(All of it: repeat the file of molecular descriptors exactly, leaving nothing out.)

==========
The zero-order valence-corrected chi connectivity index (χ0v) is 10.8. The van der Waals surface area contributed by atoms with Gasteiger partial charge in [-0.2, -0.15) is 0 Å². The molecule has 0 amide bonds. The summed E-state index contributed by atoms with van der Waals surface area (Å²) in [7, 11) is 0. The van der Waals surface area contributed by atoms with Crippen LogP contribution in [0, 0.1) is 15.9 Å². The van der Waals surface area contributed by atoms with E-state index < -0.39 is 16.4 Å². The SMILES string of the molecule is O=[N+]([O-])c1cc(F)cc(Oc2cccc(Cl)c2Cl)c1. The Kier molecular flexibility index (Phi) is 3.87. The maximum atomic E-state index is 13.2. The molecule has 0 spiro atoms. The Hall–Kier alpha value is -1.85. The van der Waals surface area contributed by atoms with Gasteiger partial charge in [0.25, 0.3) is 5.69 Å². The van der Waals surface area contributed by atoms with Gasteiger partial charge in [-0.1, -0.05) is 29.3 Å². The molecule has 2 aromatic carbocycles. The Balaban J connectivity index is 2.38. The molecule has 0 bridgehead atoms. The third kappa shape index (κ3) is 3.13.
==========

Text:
The zero-order valence-corrected chi connectivity index (χ0v) is 10.8. The van der Waals surface area contributed by atoms with Gasteiger partial charge in [-0.2, -0.15) is 0 Å². The molecule has 0 amide bonds. The summed E-state index contributed by atoms with van der Waals surface area (Å²) in [7, 11) is 0. The van der Waals surface area contributed by atoms with Crippen LogP contribution in [0, 0.1) is 15.9 Å². The van der Waals surface area contributed by atoms with E-state index < -0.39 is 16.4 Å². The SMILES string of the molecule is O=[N+]([O-])c1cc(F)cc(Oc2cccc(Cl)c2Cl)c1. The Kier molecular flexibility index (Phi) is 3.87. The maximum atomic E-state index is 13.2. The molecule has 0 spiro atoms. The Hall–Kier alpha value is -1.85. The van der Waals surface area contributed by atoms with Gasteiger partial charge in [0.25, 0.3) is 5.69 Å². The van der Waals surface area contributed by atoms with Gasteiger partial charge in [-0.1, -0.05) is 29.3 Å². The molecule has 2 aromatic carbocycles. The Balaban J connectivity index is 2.38. The molecule has 0 bridgehead atoms. The third kappa shape index (κ3) is 3.13.